verb (used without object), collaborated, collaborating.
to work, one with another; cooperate, as on a literary work: They collaborated on a novel.
to cooperate, usually willingly, with an enemy nation, especially with an enemy occupying one's country: He collaborated with the Nazis during World War II.

1870–75; < Late Latin collabōrātus (past participle of collabōrāre), equivalent to col- col-1 + labor work + -ātus -ate1

collaborator, noun

collaborate, corroborate.

2. collude, join, assist, abet. Unabridged
Based on the Random House Dictionary, © Random House, Inc. 2014.
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World English Dictionary
collaborate (kəˈlæbəˌreɪt)
vb (often foll by on, with, etc)
1.  to work with another or others on a joint project
2.  to cooperate as a traitor, esp with an enemy occupying one's own country
[C19: from Late Latin collabōrāre, from Latin com- together + labōrāre to work]

Collins English Dictionary - Complete & Unabridged 10th Edition
2009 © William Collins Sons & Co. Ltd. 1979, 1986 © HarperCollins
Publishers 1998, 2000, 2003, 2005, 2006, 2007, 2009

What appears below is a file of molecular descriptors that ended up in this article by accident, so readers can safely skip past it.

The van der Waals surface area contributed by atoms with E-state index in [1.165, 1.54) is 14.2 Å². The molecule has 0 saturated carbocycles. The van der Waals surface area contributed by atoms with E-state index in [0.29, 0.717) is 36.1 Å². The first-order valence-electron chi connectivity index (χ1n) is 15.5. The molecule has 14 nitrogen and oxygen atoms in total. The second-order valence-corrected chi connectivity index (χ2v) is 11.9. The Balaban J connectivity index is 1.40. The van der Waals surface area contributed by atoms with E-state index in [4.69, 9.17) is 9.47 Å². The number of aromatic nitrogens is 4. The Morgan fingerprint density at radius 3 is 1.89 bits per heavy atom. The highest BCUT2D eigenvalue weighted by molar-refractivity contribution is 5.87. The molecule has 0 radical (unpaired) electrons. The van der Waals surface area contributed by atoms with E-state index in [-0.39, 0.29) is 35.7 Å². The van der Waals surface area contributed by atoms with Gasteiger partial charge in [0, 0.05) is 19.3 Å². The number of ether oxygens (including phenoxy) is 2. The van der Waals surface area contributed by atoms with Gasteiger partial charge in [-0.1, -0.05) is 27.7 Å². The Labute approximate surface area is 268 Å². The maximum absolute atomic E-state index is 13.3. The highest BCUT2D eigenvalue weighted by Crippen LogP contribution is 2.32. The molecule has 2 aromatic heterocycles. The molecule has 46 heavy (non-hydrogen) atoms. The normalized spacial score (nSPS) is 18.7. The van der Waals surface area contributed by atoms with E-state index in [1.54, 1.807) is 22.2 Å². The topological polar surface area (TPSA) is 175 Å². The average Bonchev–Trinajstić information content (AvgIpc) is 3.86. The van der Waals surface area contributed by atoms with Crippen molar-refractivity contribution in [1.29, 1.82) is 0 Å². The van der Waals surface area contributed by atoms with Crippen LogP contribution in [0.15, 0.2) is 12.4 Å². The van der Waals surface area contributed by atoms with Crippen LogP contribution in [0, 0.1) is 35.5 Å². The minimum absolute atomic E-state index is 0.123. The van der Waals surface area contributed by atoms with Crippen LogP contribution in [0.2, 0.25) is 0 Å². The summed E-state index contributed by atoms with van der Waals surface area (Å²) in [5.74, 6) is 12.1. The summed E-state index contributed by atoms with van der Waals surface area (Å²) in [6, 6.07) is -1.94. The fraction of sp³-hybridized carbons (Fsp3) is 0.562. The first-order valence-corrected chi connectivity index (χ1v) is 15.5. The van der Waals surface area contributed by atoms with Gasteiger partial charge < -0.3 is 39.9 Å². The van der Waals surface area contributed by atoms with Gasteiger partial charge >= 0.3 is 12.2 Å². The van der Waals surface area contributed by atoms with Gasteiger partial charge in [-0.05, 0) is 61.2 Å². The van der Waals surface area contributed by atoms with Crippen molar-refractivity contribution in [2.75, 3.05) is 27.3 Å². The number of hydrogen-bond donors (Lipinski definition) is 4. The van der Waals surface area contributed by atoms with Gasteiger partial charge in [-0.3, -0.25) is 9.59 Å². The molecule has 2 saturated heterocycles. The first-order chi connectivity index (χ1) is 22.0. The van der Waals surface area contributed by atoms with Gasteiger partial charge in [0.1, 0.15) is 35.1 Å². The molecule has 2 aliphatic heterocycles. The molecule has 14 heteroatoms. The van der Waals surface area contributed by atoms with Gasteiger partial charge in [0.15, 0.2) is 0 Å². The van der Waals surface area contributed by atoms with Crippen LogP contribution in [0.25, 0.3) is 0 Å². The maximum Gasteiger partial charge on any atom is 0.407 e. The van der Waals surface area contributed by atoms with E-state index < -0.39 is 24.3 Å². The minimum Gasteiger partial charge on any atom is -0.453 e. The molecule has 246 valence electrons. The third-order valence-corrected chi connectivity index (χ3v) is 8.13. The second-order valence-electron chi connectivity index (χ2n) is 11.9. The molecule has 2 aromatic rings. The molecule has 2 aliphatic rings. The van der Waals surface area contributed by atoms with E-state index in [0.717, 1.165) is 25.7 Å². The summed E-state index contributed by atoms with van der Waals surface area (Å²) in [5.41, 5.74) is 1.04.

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Word Origin & History

1871, back-formation from collaborator (1802), from Fr. collaborateur, from L. collaboratus, pp. of collaborare "work with," from com- "with" + labore "to work."
Online Etymology Dictionary, © 2010 Douglas Harper
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Example sentences
Some writers have collaborated with musicians to create authorized
  book-soundtrack pairings.
Hacker have collaborated once again to share what has helped us work through
  and enjoy the time in between traditional semesters.
Some collaborated with ethologists and psychologists to put the study of
  childhood on an ever-firmer base of empirical evidence.
Professionally, she collaborated with different music producers and tried out a
  new manager.
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